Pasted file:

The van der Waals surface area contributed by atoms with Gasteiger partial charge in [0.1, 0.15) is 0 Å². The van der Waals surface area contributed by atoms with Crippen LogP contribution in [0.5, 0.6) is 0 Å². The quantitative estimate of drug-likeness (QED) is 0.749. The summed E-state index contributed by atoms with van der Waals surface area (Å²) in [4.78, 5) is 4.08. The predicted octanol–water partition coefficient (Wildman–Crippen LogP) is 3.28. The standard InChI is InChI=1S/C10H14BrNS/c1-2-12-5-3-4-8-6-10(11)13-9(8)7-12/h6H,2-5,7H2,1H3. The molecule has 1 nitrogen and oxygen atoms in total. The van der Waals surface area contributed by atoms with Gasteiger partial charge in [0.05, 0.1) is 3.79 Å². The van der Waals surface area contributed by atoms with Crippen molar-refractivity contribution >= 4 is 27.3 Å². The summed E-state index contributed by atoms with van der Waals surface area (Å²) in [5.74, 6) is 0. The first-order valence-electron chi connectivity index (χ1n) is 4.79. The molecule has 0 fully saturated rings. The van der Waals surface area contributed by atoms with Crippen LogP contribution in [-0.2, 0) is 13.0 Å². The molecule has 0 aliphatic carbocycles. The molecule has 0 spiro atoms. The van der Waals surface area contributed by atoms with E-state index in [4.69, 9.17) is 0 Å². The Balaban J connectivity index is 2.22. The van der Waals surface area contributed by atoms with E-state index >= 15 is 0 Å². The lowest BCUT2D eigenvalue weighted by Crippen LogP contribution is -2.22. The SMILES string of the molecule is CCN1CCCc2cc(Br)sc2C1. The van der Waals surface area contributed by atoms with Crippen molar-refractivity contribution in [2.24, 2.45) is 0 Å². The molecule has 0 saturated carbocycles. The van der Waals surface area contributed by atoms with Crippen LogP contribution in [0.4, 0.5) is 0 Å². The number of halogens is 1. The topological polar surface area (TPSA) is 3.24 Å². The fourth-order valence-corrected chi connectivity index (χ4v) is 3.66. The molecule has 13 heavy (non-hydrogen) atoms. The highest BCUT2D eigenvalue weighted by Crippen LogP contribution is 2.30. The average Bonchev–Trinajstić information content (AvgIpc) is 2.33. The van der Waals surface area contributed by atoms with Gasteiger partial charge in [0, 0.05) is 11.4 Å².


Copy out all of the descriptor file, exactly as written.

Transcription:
The van der Waals surface area contributed by atoms with Gasteiger partial charge in [0.1, 0.15) is 0 Å². The van der Waals surface area contributed by atoms with Crippen LogP contribution in [0.5, 0.6) is 0 Å². The quantitative estimate of drug-likeness (QED) is 0.749. The summed E-state index contributed by atoms with van der Waals surface area (Å²) in [4.78, 5) is 4.08. The predicted octanol–water partition coefficient (Wildman–Crippen LogP) is 3.28. The standard InChI is InChI=1S/C10H14BrNS/c1-2-12-5-3-4-8-6-10(11)13-9(8)7-12/h6H,2-5,7H2,1H3. The molecule has 1 nitrogen and oxygen atoms in total. The van der Waals surface area contributed by atoms with Gasteiger partial charge in [0.05, 0.1) is 3.79 Å². The van der Waals surface area contributed by atoms with Crippen molar-refractivity contribution >= 4 is 27.3 Å². The summed E-state index contributed by atoms with van der Waals surface area (Å²) in [5.74, 6) is 0. The first-order valence-electron chi connectivity index (χ1n) is 4.79. The molecule has 0 fully saturated rings. The van der Waals surface area contributed by atoms with Crippen LogP contribution in [-0.2, 0) is 13.0 Å². The molecule has 0 aliphatic carbocycles. The molecule has 0 spiro atoms. The van der Waals surface area contributed by atoms with E-state index in [4.69, 9.17) is 0 Å². The Balaban J connectivity index is 2.22. The van der Waals surface area contributed by atoms with E-state index >= 15 is 0 Å². The lowest BCUT2D eigenvalue weighted by Crippen LogP contribution is -2.22. The SMILES string of the molecule is CCN1CCCc2cc(Br)sc2C1. The van der Waals surface area contributed by atoms with Crippen molar-refractivity contribution in [2.24, 2.45) is 0 Å². The molecule has 0 saturated carbocycles. The van der Waals surface area contributed by atoms with Crippen LogP contribution in [0.4, 0.5) is 0 Å². The number of halogens is 1. The topological polar surface area (TPSA) is 3.24 Å². The fourth-order valence-corrected chi connectivity index (χ4v) is 3.66. The molecule has 13 heavy (non-hydrogen) atoms. The highest BCUT2D eigenvalue weighted by Crippen LogP contribution is 2.30. The average Bonchev–Trinajstić information content (AvgIpc) is 2.33. The van der Waals surface area contributed by atoms with Gasteiger partial charge in [0, 0.05) is 11.4 Å².